Prevalence of baseline erectile dysfunction (ED) in an Australian cohort of men with localized prostate cancer - Abstract

INTRODUCTION: Erectile dysfunction (ED) is a common complication following prostate cancer treatment.

Post-treatment erectile function (EF) preservation is strongly dependent on the baseline EF prior to treatment.

AIM: To assess the baseline EF among patients with localized prostate cancer, and the factors associated with baseline EF.

METHODS: All men with clinically localized prostate cancer had their baseline EF assessed prior to brachytherapy at our institution. Six hundred ninety-nine men who completed the International Index of Erectile Function five-item questionnaires pre-treatment between 2001 and 2013 were included in the study. Data on patient factors (medical comorbidities and smoking history) and prostate cancer clinicopathological characteristics were recorded. Ordinal logistic regressions were used to estimate the effects of each variable on the severity of ED.

MAIN OUTCOME MEASURES: Baseline EF among men with localized prostate cancer, and factors associated with ED.

RESULTS: Prior to permanent seed brachytherapy, 335 (48%) patients reported no ED, 129 (17%) mild ED, 42 (6%) mild-moderate ED, 37 (5%) moderate ED, and 165 (24%) severe ED. In multivariate analyses, age, diabetes, and hypertension remained to be independently associated with ED, with diabetes most strongly associated with worse ED (odds ratio = 2.6; 95% confidence interval = 1.3-5.3).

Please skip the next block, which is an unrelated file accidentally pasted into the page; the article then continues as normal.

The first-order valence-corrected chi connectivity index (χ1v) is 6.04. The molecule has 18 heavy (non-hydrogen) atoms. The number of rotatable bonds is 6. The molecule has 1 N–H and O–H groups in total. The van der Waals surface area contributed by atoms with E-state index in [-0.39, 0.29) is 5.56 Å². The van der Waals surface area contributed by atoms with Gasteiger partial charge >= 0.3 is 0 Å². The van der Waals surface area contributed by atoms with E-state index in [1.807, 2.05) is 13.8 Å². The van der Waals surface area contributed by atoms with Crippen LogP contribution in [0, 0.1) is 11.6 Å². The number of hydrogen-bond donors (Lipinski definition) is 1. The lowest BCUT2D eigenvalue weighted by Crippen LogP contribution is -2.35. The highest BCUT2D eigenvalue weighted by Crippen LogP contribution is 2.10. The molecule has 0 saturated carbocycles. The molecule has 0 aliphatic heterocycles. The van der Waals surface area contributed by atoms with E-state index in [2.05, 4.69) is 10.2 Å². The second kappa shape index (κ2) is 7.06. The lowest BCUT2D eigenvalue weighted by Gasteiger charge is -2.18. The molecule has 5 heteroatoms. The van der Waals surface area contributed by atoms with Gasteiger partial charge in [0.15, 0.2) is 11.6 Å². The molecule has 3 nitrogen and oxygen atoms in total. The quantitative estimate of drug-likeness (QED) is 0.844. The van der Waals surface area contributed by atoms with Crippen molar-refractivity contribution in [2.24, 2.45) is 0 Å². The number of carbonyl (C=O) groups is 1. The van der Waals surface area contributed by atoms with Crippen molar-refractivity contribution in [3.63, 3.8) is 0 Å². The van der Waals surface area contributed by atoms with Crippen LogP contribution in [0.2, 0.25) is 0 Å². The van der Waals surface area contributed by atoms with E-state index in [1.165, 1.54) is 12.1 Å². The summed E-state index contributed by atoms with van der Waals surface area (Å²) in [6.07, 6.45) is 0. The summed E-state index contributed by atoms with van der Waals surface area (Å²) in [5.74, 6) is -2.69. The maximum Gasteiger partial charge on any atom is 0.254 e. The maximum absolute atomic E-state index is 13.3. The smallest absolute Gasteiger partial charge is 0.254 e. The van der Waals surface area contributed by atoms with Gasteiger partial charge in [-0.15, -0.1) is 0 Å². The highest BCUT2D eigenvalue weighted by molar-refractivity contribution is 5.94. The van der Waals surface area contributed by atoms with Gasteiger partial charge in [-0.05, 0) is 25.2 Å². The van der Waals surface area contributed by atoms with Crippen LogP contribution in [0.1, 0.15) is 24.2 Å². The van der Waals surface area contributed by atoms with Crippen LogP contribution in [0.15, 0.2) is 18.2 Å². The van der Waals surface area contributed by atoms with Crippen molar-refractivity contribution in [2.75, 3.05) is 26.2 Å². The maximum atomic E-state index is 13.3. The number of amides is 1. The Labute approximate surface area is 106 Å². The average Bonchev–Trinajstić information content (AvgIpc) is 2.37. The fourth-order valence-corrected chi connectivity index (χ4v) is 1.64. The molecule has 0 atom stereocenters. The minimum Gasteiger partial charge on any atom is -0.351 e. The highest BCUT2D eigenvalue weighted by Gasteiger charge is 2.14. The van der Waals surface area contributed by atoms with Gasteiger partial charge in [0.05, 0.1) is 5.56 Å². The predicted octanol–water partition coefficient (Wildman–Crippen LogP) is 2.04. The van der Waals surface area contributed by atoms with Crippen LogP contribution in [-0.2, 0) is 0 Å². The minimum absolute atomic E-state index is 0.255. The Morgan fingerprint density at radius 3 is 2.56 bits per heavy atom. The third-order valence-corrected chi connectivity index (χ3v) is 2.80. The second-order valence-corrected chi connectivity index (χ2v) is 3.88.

CONCLUSIONS: ED is common among patients with localized prostate cancer prior to any curative treatment. Assessment of baseline ED is important prior to curative treatment of prostate cancer in order to offer appropriate advise on likelihood of EF preservation post-treatment and avoid patient dissatisfaction with treatment outcomes due to unrealistic expectations.

Written by:
Ong WL, McLachlan H, Millar JL.   Are you the author?
William Buckland Radiation Oncology Service, Alfred Health, Melbourne, Vic., Australia; Department of Epidemiology and Preventive Medicine, Monash University, Melbourne, Vic., Australia.

Reference: J Sex Med. 2015 May;12(5):1267-74.
doi: 10.1111/jsm.12867


PubMed Abstract
PMID: 25847707

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